Synthesis of Biological Models from Mutation Experiments

TitleSynthesis of Biological Models from Mutation Experiments
Publication TypeConference Paper
Year of Publication2013
AuthorsKöksal, A. S., Pu Y., Srivastava S., Bodik R., Fisher J., & Piterman N.
Conference NamePOPL 2013
Date Published02/2013
Conference LocationRome, Italy
Abstract

Executable biology presents new challenges to formal systems.
This paper addresses two problems that cell biologists face when
developing formally analyzable models.

First, we show how to automatically synthesize an in-silico
model for cell development given in-vivo experiments of how particular mutation experiments influence the cell fate. The problem of synthesis under mutations is unique because mutation experiments may have non-deterministic outcomes (presumably due to races between competing signaling pathways in the cells) and the synthesized model must be able to replay all these outcomes or else the model does not faithfully describe the desired cellular processes. (In contrast, a ”regular” concurrent program synthesized under a permissive specification need not exhibit all allowed behaviors.) We developed synthesis algorithms and synthesized a model of cell fate determination in the development of earthworm C. elegans. A former version of this model previously took systems biologists months to develop.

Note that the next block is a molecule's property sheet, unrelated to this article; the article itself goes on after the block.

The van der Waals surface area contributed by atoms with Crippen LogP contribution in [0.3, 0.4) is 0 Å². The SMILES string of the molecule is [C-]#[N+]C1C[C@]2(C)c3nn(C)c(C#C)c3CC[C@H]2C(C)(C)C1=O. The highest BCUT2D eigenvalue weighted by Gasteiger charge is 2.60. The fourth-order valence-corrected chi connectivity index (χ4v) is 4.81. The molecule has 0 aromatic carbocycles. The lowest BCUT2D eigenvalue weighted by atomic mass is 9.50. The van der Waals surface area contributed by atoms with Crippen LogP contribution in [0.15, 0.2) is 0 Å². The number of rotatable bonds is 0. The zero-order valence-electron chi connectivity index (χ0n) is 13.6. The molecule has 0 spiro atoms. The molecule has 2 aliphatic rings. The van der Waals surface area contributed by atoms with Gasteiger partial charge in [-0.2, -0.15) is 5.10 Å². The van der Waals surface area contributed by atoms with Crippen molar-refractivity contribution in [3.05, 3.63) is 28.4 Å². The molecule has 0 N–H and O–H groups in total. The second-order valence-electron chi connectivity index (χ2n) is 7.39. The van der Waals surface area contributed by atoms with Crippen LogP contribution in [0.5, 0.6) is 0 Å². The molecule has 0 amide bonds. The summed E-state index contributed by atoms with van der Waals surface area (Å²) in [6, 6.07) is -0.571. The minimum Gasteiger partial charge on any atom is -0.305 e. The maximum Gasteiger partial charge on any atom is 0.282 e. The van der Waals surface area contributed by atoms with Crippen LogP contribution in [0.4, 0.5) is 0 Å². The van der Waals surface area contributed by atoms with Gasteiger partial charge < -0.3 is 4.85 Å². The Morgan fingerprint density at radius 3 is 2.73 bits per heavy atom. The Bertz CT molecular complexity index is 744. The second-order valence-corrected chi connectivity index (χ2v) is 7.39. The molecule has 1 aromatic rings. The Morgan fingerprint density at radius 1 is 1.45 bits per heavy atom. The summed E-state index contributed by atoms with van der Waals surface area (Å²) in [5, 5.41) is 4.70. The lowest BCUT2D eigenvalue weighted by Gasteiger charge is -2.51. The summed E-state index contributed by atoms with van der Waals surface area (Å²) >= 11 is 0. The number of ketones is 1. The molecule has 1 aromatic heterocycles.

Second, we address the problem of under-constrained specifications
that arise due to missing mutation experiments which results
in multiple models explaining the same phenomenon. This corresponds
to analyzing the space of plausible models, i.e., models that
can be synthesized under given specifications. We develop algorithms for exploring ambiguity in specifications, i.e., whether there exist alternative models that would produce different fates on some unperformed experiment. Using the algorithm, we show that for our C. elegans case study, two observationally equivalent models with same fates but with different protein interactions can be inferred. One of these was previously unknown to biologists.

In addition to posing the synthesis and ambiguity testing problems
and developing algorithms, we develop a modeling language
and embed it into Scala.We describe how this language design and
embedding allows us to build an efficient synthesizer.

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